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Six Years on Taxpayers’ Money

A graduate student from Sweden compares U.S. and Swedish higher education.

By Anders Edwardsson

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July 14, 2013

What is it like to be a Swedish graduate student in the United States? Before being asked to write this article, I had hardly given the subject a single thought. I just assumed that it must be more or less the same as being an American student.

However, after pondering the question (and after listening to some very sharp analysis from my top advisor, my American wife), I realized there are many and substantial differences between the higher education systems in Sweden and the United States.

Indeed, the American system seems to have some real advantages, although, if current trends hold, they may not last much longer. To make these differences intelligible to many American readers, it is necessary to start with a brief overview of modern Swedish cultural history and the Swedish university system.

Sweden is heavily marked by its more than 500-year long history of political statism and a very orthodox form of Lutheranism, making its culture authoritarian in nature as early as the 1600s. Despite more than a century of modernization and various reformist policies on near-all fronts of public and private life, this heritage still forms the basis of most Swedes’ thinking and behavior.

For example, not only do a majority of voters regard paying more than 50 or even 60 percent of their incomes in taxes to be “fair,” but it is seen as necessary even by many right-wing (which in Sweden roughly equals classical free-market liberalism) politicians. Similarly, public regulations that punish people who do not hand over their kids to community daycare centers at a relatively early age are seen by most Swedes as signs of social “progress” rather than as unacceptable intrusions on their privacy.

This worldview has great influence on the Swedish academy. Most fundamentally, almost all universities in Sweden are owned, funded and operated by the national government, although various laws and statutes guarantee their formal independence and academic freedom. With a few privately founded exceptions like the Stockholm School of Economics, Swedish universities since the 1500s have continuously been integrated into the country’s socio-economic power structure.

For example, after the Social Democrat Party took power in 1932, universities morphed from being relatively conservative strongholds into progressive bastions that clearly reflect the new elite’s statist values. And they still do, because the government still formally appoints tenured professors and, for many intents and purposes, controls significant parts of universities’ daily operations by so-called goal specific grants. For instance, after Swedish politicians in the 1990s became obsessed with gender and climate change theories, they instituted generous endowments to support further “research” in these areas. I will leave it to the reader to guess what conclusions researchers have tended to reach.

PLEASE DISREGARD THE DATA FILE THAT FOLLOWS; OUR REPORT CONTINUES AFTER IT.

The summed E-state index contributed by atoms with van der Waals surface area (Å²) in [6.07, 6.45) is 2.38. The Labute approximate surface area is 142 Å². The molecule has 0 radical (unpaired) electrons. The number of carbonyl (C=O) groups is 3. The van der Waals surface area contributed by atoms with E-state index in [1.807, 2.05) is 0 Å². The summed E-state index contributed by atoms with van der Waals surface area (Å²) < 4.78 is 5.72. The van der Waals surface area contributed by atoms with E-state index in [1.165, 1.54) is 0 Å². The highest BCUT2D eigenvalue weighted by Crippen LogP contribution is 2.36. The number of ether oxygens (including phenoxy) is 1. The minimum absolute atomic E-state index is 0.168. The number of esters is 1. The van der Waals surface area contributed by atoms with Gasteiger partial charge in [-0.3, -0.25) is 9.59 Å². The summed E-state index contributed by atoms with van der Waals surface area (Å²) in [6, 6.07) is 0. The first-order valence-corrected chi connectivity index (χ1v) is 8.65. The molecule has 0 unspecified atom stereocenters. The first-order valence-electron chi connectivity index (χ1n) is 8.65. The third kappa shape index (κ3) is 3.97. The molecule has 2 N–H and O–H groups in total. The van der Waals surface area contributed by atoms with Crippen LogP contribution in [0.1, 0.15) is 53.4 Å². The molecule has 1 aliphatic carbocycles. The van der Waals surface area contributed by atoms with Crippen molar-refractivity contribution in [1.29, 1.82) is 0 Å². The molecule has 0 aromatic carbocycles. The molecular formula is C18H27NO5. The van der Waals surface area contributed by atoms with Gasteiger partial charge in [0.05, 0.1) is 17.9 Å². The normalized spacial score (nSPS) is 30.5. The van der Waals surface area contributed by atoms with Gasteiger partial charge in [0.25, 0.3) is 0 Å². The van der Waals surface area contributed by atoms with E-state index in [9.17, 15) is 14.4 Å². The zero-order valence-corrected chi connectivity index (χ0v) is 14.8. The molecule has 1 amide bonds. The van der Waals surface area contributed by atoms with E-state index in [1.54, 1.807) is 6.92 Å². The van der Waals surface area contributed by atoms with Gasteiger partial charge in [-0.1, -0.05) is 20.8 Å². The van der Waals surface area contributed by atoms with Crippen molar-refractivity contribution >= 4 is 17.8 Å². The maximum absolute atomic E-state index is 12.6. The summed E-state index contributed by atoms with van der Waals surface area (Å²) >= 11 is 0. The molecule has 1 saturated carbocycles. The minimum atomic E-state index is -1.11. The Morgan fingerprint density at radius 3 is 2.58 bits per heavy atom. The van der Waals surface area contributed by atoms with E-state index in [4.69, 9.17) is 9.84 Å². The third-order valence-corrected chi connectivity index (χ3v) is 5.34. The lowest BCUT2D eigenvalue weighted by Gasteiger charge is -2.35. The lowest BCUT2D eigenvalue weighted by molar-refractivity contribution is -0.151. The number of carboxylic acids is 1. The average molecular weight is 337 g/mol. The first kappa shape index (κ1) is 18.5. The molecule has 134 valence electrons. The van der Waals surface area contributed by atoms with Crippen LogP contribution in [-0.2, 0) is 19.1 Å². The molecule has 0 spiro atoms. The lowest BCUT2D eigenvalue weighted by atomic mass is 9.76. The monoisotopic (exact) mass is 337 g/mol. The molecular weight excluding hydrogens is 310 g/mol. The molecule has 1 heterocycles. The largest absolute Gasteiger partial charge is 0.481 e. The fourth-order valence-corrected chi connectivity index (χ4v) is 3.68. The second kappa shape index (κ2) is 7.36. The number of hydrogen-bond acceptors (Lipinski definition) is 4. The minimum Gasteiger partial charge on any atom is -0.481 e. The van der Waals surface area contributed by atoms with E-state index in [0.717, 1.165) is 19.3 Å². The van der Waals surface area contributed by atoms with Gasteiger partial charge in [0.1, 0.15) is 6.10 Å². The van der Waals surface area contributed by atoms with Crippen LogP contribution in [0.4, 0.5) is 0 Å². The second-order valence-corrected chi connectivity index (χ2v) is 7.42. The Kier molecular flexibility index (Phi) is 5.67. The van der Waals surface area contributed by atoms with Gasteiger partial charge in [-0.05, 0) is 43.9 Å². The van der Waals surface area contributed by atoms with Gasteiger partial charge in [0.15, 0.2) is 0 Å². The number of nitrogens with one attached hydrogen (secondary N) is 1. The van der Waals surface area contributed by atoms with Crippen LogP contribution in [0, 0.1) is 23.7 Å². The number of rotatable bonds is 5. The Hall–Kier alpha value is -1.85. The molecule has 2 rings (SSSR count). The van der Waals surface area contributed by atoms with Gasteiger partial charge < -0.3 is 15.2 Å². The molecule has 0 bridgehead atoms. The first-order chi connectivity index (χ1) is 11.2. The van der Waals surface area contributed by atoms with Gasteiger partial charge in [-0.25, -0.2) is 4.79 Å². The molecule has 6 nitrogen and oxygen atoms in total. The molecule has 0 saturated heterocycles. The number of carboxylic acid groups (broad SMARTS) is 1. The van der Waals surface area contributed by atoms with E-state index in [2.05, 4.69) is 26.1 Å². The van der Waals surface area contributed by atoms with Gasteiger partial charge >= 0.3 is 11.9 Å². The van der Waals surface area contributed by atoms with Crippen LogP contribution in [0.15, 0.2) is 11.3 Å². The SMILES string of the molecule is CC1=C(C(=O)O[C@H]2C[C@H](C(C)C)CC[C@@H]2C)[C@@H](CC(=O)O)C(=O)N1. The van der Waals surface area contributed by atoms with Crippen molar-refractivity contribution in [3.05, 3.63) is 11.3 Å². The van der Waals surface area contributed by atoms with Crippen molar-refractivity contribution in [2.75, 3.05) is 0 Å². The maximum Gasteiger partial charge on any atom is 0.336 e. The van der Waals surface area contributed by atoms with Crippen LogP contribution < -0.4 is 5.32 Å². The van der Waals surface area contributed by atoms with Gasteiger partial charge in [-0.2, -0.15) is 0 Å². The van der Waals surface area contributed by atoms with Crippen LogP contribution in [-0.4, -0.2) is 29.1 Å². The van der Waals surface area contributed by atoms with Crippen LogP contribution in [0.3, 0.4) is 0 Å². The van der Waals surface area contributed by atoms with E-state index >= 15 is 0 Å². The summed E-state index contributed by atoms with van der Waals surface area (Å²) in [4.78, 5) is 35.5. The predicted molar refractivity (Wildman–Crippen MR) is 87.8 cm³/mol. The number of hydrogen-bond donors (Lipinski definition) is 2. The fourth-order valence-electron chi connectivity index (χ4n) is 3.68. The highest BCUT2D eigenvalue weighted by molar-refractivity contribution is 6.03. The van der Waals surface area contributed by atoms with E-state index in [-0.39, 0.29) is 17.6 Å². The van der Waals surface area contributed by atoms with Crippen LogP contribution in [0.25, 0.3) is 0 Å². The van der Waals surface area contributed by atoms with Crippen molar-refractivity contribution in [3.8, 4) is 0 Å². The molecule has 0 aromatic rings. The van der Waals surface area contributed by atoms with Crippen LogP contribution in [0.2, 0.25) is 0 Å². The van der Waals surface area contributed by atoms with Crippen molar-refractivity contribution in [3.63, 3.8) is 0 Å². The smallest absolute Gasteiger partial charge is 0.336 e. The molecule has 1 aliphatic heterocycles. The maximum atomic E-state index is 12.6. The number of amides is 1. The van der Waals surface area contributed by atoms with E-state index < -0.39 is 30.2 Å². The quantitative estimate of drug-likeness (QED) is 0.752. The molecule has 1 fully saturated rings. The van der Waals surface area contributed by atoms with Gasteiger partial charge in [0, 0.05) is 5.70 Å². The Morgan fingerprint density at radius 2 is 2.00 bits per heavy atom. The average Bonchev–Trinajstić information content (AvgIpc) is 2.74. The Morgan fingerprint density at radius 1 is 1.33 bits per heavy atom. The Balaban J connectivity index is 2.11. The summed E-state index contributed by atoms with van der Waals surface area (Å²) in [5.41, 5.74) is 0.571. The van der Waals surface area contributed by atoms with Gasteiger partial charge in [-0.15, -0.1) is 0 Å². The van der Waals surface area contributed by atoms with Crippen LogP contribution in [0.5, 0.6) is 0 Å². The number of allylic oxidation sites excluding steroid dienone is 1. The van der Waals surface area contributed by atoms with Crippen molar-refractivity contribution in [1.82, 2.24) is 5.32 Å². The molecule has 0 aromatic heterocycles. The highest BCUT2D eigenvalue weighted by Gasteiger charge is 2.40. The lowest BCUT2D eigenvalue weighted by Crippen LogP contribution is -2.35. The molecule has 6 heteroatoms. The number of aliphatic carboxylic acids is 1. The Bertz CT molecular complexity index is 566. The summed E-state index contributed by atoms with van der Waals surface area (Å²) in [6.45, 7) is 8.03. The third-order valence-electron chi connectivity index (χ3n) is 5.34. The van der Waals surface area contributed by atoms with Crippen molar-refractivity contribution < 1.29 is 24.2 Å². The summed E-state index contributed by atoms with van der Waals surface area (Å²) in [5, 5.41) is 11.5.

Government control over the university system also formally includes most scientific education through institutions like the KTH (Royal Institute of Technology). However, since they operate in highly internationalized and competitive fields of research, the quality of technical education in Sweden tends to be very high.

All Swedish citizens have access to a “free” (read: taxpayer-funded) university education plus a six-year full-time stipend. Hence, students do not need to work to help with expenses if they do not want to (if they do and earn “too much,” their government scholarships are reduced). As a result of these policies, most students are not only isolated from society and its realities for a prolonged period during their formative youth, but they also grow comfortable with living on taxpayers’ money.

In addition, the academic work requirements are modest; a Swedish student is only expected to take one full-time course per semester (equivalent to roughly the same workload as 4-5 credits in an American class). Until recently, there were also only three score levels: fail, pass, and pass with distinction. To get the latter, except in more demanding fields such as medicine and law, you only need to work as hard as you would to earn a B in American universities.

That last circumstance is related to another fundamental difference. To earn an A in graduate school in the U.S., you must be active and distinguish yourself in class by active participation, such as asking questions and proving that you are able to think for yourself. Such behavior is also officially encouraged at Swedish universities. However, the operative word here is officially. Given Sweden’s authoritarian culture, talking too much, asking provocative questions, and—especially—criticizing your boss’s(or in this case, your professor’s) ideas will most definitely not advance your cause.